Wednesday, May 25, 2016

Black: The Birth of Evil

Oh guys, I really hate to say this, but this was not a good read. Let me explain a little further, you may still want to give this one a chance, especially if you prefer graphic novels.

Ted Dekker is an amazing writer. My husbands loves his work, I have many of his books, and I always look forward to them. In fact, I have the book Green which is book zero in the Circle Series, I just haven't had the chance to read it yet. So imagine how thrilled I was to find a graphic novel version of his circle series, sans Green though.

However, despite being a great storyteller, Dekker does not translate to graphic novel so well. I don't know, this is just my personal opinion and without the comparison of the books this series imitates, so take all this with a grain of salt.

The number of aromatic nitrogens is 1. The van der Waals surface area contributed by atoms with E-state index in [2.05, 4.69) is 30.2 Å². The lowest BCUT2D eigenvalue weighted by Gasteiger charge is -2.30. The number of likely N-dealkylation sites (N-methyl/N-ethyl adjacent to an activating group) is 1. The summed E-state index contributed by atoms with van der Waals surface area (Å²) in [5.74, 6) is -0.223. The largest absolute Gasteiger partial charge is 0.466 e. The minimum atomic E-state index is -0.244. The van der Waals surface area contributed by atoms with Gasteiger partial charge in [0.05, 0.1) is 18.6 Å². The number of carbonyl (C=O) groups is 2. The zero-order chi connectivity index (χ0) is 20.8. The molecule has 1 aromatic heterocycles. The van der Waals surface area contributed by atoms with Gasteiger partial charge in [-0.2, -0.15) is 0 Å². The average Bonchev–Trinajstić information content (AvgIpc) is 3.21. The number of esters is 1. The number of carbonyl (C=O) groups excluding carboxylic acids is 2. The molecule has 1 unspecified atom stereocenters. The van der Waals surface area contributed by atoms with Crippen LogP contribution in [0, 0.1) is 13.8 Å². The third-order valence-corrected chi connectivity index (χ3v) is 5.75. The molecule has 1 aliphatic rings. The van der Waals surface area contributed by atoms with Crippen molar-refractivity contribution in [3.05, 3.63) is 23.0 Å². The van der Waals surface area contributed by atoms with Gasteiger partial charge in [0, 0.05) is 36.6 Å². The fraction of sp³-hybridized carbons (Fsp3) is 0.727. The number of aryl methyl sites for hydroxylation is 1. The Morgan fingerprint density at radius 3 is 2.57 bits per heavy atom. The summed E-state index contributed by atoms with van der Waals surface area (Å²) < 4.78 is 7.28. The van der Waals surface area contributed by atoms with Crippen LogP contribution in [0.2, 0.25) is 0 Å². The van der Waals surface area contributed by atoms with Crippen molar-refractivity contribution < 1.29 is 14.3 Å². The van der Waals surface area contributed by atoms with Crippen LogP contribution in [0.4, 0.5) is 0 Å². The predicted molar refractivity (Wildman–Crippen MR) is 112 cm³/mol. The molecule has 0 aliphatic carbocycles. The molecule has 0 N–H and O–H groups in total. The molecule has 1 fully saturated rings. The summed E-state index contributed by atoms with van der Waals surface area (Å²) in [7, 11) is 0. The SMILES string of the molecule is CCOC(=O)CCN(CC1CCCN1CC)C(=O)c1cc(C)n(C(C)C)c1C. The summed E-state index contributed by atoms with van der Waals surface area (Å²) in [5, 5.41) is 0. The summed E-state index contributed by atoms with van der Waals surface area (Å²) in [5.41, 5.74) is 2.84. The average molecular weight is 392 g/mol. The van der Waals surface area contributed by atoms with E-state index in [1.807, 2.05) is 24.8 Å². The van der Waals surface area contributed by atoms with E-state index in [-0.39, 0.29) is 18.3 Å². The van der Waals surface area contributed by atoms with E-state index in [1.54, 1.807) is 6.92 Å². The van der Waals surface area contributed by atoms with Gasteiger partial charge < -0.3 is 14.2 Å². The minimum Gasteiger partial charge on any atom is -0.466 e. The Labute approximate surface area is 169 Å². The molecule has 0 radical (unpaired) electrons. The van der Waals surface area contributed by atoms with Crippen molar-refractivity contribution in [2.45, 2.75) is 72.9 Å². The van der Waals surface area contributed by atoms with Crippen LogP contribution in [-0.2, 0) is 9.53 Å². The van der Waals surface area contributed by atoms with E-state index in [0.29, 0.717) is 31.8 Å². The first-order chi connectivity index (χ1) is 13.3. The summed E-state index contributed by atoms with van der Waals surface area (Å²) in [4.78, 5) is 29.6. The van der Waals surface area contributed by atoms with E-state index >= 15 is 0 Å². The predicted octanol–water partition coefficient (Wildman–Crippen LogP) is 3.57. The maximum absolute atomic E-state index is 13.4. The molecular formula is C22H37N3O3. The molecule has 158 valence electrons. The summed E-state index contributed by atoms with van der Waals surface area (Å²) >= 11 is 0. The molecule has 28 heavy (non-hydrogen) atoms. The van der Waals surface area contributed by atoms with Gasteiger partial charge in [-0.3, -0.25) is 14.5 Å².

The Circle Series follows one Thomas Hunter who falls asleep after a gunshot grazes his head and finds himself in another world, where he is just waking up. What follows is a crazy switch between two worlds, the second o which could be the future of this one if a giant talking white bat is to be believed. Thomas then continues to bounce back and forth between the two worlds to save one and live in the other (complete with learning to fight and wooing a woman). The back and forth is just too much for this format. I think it was missing a little too much in the narrative, something that you have to be careful with when writing a graphic novel. Because of this, I find some of the conversations and events to be a bit ridiculous. And it actually took me 2 days to finish this one.